The State is only one possible way to organise and administer a given geographical area. We suggest the basic unit of organisation could be much smaller, so that control over the decisions which affect our lives can be made by all of us participating in non-hierarchical organisations. Communication between these smaller units could be made easier by the modern technology of communication and information systems, which are now mainly used to oppress us. The present concentration of power at a centre from which decisions are forced upon the rest of us is a simpler form of organisation than the one we envisage, basically because the decisions come one way down a chain of command instead of being made horizontally by consensus between many equal small groups. As Alexander Berkman, an anarchist communist, put it, anarchism means organisation, more organisation, and still more organisation - so if we are all to control all the decisions we will put more time and energy into that organising than we are allowed to now. This kind of decentralisation would not happen quickly: we will all have to make personal changes to dissolve habits of domination and submission and to maintain a constant determination to devolve decision-making away from the centre.
Part of this re-organisation of power would depend on doing away with armed forces, for force is the ultimate sanction of any form of authority and each nation state depends on an army (its own or, in some cases, another State's). We will have to find some way to settle disputes between groups or people: creating a society in which there is no violence, theft or exploitation of any sort may take generations and in the meantime we wil1 have to safeguard the weak against the strong. Again, with a strong commitment to decentralisation, we see this role as devolving mainly to the local community.
The material resources of the world will be shared equally between all the people of the world. This wil1 mean in the first instance control of the land passing to those who live on it, the means of production of commodities to those who produce them, and control of mineral and other natural resources returning to those living where they are to be found. But it wil1 mean more than that, for not everyone grows food or works in a factory, and the natural resources ofthe world are not evenly distributed geographically. So it wil1 mean sharing these material resources on a basis of need, both between people as individuals and between what were once nations. This means inevitably that the material wealth of certain societies, such as our own in Britain, will in some ways be decreased in the interests of economic equality for the whole world.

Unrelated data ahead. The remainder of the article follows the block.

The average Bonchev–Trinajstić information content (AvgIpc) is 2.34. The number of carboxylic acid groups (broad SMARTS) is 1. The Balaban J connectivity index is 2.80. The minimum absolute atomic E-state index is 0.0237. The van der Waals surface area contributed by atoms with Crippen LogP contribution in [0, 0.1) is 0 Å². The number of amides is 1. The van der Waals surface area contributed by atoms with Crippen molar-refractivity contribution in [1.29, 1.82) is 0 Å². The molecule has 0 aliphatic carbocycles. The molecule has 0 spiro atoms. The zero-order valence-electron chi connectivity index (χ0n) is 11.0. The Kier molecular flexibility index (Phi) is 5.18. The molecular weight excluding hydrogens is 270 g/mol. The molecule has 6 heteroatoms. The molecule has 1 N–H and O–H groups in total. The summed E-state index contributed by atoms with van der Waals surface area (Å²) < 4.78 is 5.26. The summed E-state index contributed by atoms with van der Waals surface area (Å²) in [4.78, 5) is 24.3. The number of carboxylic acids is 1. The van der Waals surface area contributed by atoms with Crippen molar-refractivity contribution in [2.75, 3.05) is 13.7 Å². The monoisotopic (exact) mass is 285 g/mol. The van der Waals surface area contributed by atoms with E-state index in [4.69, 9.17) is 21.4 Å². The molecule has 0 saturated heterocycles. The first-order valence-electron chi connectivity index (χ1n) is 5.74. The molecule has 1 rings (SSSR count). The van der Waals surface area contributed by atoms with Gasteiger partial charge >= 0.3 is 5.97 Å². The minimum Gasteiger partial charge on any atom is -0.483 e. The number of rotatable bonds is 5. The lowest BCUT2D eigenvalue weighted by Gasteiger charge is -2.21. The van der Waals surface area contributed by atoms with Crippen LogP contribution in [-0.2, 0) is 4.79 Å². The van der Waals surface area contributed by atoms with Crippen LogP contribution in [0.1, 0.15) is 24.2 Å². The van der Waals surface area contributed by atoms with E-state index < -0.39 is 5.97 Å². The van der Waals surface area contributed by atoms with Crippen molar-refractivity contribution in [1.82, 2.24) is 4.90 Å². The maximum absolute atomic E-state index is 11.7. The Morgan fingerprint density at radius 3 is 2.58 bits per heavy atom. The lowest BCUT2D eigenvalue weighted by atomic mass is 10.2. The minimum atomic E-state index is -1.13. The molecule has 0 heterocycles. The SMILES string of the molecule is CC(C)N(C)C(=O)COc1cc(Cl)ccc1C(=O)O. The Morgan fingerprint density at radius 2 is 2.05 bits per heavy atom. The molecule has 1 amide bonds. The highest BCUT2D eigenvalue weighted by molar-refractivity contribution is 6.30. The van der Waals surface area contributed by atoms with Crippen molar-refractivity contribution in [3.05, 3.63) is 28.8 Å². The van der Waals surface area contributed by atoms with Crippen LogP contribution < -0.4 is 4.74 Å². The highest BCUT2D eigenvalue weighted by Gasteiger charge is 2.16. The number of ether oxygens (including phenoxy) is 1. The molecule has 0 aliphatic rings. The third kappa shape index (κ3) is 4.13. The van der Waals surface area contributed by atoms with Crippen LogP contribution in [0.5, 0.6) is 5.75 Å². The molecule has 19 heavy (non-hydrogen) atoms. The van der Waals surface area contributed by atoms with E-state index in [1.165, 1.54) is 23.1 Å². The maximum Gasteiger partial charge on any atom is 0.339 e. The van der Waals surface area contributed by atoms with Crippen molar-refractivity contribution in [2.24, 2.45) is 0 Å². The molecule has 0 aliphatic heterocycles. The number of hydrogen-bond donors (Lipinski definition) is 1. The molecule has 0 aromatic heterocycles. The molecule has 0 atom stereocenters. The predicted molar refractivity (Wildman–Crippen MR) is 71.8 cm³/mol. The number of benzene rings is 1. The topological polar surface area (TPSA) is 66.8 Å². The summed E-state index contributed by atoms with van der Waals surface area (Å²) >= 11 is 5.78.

Because the basis of the world economy wil1 be people's needs not profits, we see an end to useless toil and the opportunity for everyone to do useful work. This doesn't mean that no work will be hard, boring, dirty or even dangerous but that such work will be shared equally, its hardship or danger minimised, and everyone will have the chance to do exciting, enjoyable or creative work. Just as it is possible in a household to share both the creative work of cooking and the 'dirty' work of cleaning the lavatory, so it is possible to share the different kinds of work needed to produce the material necessities for life, organise their fair distribution, care for children,´increase our knowledge of the world and create the various forms of art which can enrich our lives, We do not want total deindustrialisation or a fantasy land of happy peasants spinning their own Laura Ashley smocks. Using the latest technologies, producing for social need, we would minimise the time spent on work and leave ourselves free for other things. The elimination of the present class system would be brought about through this redistribution of resources, of work and of political power.
With this economic and political restructuring would go the development of a reverence for the resources of the earth - nature would cease to be a woman to be raped by patriarchal greed. Instead, we would have technologies appropriate to the ecology of the world and learn to live within, rather than dominate, this fine earth of minerals, plants and animals. There would, of course, be no question of lethal energy forms like nuclear power: we would foresee the development of safe forms like wind, sea and sun power. The ferocious exploitation of animals for food and 'scientific' experiment would end.